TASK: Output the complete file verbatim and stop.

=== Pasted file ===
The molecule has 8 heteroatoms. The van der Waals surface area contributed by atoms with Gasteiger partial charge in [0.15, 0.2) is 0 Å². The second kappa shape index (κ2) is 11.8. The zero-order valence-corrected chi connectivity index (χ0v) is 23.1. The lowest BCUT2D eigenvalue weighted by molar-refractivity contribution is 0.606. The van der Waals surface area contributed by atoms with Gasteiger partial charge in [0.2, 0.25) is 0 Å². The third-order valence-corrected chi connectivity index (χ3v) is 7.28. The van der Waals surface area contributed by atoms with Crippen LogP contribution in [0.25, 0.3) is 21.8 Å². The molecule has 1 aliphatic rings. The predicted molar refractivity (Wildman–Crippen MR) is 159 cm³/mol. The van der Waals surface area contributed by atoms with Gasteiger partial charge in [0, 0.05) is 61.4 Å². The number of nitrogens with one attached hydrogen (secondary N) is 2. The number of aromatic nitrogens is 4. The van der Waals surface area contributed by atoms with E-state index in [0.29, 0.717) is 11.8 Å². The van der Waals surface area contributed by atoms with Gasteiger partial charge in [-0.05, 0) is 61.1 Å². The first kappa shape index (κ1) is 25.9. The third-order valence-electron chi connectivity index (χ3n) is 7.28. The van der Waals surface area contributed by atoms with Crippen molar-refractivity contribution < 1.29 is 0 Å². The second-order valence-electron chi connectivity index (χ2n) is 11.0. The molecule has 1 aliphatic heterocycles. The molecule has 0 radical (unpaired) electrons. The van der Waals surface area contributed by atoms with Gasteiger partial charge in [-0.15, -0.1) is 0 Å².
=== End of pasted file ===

The molecule has 8 heteroatoms. The van der Waals surface area contributed by atoms with Gasteiger partial charge in [0.15, 0.2) is 0 Å². The second kappa shape index (κ2) is 11.8. The zero-order valence-corrected chi connectivity index (χ0v) is 23.1. The lowest BCUT2D eigenvalue weighted by molar-refractivity contribution is 0.606. The van der Waals surface area contributed by atoms with Gasteiger partial charge in [0.2, 0.25) is 0 Å². The third-order valence-corrected chi connectivity index (χ3v) is 7.28. The van der Waals surface area contributed by atoms with Crippen LogP contribution in [0.25, 0.3) is 21.8 Å². The molecule has 1 aliphatic rings. The predicted molar refractivity (Wildman–Crippen MR) is 159 cm³/mol. The van der Waals surface area contributed by atoms with Gasteiger partial charge in [0, 0.05) is 61.4 Å². The number of nitrogens with one attached hydrogen (secondary N) is 2. The number of aromatic nitrogens is 4. The van der Waals surface area contributed by atoms with E-state index in [0.29, 0.717) is 11.8 Å². The van der Waals surface area contributed by atoms with Gasteiger partial charge in [-0.05, 0) is 61.1 Å². The first kappa shape index (κ1) is 25.9. The third-order valence-electron chi connectivity index (χ3n) is 7.28. The van der Waals surface area contributed by atoms with Crippen molar-refractivity contribution < 1.29 is 0 Å². The second-order valence-electron chi connectivity index (χ2n) is 11.0. The molecule has 1 aliphatic heterocycles. The molecule has 0 radical (unpaired) electrons. The van der Waals surface area contributed by atoms with Gasteiger partial charge in [-0.15, -0.1) is 0 Å².